Search This Blog

Thursday, November 29, 2012

"Chicken Little" and The Failure of Modern "Science"

Though these last several years have been the hottest on record the predicted "hockey stick" of global warming is still somewhat elusive.

As it turns out temperatures have not risen significantly since 1996 (see this Register article).

The official position of chicken little according to the article is "global warming is still definitely on and the flat temperatures seen for the last 14 years or so are just a statistical fluke of the sort to be expected when trying to measure such a vast and noisy signal as world temperatures with such precision" (underline mine).

You can go to this site to see the underlying scientific data from none other than the East Anglia (of climate gate fame) university data.

That means things like this (with the red hockey stick at the right) from this site

are simply wrong.

You might wonder how reality could be so different from the wonder of big University science.

Well, it turns out you don't have to look very far.

A recent publication "Why Most Published Research Findings are False" sheds some light:

"There is increasing concern that most current published research findings are false. The probability that a research claim is true may depend on study power and bias, the number of other studies on the same question, and, importantly, the ratio of true to no relationships among the relationships probed in each scientific field. In this framework, a research finding is less likely to be true when the studies conducted in a field are smaller; when effect sizes are smaller; when there is a greater number and lesser preselection of tested relationships; where there is greater flexibility in designs, definitions, outcomes, and analytical modes; when there is greater financial and other interest and prejudice; and when more teams are involved in a scientific field in chase of statistical significance. Simulations show that for most study designs and settings, it is more likely for a research claim to be false than true. Moreover, for many current scientific fields, claimed research findings may often be simply accurate measures of the prevailing bias. In this essay, I discuss the implications of these problems for the conduct and interpretation of research."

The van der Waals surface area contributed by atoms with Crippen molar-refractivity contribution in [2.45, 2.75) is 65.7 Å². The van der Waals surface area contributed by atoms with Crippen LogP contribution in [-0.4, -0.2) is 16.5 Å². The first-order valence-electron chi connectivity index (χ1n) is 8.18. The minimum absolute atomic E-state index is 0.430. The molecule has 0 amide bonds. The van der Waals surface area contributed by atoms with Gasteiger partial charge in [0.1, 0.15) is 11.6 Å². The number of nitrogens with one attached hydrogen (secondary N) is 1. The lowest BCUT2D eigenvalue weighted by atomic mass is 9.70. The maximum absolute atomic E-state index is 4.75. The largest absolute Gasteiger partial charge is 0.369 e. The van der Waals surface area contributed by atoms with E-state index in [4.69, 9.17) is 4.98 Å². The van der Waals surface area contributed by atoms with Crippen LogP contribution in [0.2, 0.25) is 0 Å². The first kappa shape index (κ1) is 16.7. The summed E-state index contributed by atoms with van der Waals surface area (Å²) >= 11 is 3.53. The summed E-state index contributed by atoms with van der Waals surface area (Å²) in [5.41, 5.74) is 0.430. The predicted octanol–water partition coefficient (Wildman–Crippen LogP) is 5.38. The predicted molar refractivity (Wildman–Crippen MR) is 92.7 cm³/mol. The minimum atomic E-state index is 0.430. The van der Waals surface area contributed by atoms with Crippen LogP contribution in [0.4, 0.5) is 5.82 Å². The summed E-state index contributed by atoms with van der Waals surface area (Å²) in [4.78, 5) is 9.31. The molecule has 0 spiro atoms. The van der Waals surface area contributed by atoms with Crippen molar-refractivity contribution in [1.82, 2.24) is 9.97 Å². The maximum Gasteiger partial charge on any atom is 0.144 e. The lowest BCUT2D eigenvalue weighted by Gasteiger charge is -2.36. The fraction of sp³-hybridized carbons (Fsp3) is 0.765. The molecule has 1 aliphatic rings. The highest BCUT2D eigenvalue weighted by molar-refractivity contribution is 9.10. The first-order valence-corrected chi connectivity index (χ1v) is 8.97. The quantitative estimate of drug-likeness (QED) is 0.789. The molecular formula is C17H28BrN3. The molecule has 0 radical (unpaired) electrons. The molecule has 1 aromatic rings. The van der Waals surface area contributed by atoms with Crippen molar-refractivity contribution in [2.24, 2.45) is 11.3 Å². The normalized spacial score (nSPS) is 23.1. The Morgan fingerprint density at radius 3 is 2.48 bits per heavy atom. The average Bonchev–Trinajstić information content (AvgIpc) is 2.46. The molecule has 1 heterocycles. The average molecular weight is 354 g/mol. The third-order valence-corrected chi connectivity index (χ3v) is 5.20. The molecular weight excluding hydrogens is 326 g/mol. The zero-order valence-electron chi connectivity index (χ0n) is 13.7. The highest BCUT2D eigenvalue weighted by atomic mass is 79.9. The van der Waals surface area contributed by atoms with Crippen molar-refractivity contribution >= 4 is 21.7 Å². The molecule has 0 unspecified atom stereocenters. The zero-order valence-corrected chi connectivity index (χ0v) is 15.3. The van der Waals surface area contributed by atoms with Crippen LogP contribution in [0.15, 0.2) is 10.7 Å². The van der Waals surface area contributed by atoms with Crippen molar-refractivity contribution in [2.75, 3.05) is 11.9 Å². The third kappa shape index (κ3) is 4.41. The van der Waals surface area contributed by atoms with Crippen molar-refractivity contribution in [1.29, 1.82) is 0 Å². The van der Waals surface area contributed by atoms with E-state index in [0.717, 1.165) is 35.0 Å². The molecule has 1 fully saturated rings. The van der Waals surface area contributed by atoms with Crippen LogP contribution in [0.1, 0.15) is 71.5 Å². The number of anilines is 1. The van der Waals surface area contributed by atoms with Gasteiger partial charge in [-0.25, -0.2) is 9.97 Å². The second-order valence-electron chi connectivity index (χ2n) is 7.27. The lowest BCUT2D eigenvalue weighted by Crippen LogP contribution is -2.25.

The last underlined section (my own) is perhaps the most telling: "Moreover, for many current scientific fields, claimed research findings may often be simply accurate measures of the prevailing bias."

Fortunately for all of us the contents of the paper are freely available through the link provided above.

The paper, while somewhat technical, basically points to a "follow the leader" mentality where some event is thought to be statistically meaningful but, due to lack of understanding of statistics and research methodology, is not (see this on the notion of p-value).  And, even though the event is not actually significant, others "pile on" with similar "follow-up" studies "confirming" the false premise.

This paper directly addresses the medical field but I see no reason that its methodology and reasoning wouldn't apply to, say, climate science.

The problem here is that today's researchers are simply not understanding how biased their view make their research.

So how can all the "chicken little" scientific studies be wrong?

So the "official" climate track is supposedly this:

As you can see things kind of grow "flat" at the extreme right.

These data show that the temperature is not rising as predicted by the "climate models."

"Not rising as predicted" in academic speak means that the results are, er, well WRONG.

So if the climate model cannot predict a "fluke" is it still a valid climate model?

That's an interesting question for which no one seems to have an answer.

Good science is hard to do - particularly when making sure that what you are studying is not biased in any way.

But today's college grads (as well as those graduating from perhaps as far back as the mid 1980's) were taught to get degrees as a means of a good job and not as a means of pursuing a passion.

(Generally if you do something because you love it you respect the process, i.e., you learn the statistics so that you don't create a bias.)

And with the almighty government funding things its always easier to get more funds for more research, i.e., "keeping your job," by finding problems that need yet more funding (to those with college degrees this is known as a bias).

So my guess is that we are all wasting a lot of time on something no one in fact has a good handle on.

And, even $16 trillion USD in debt our leaders still run after questionable science as if were "gospel."

And, speaking of "gospel" I wonder if the atheists out there who worship at the alter of "science" are aware of this?

I wonder, does this bias creep into things, e.g., evolution, as well?

So, as an atheist does one actually question the fact that much of science might in fact be wrong?


No comments:

Post a Comment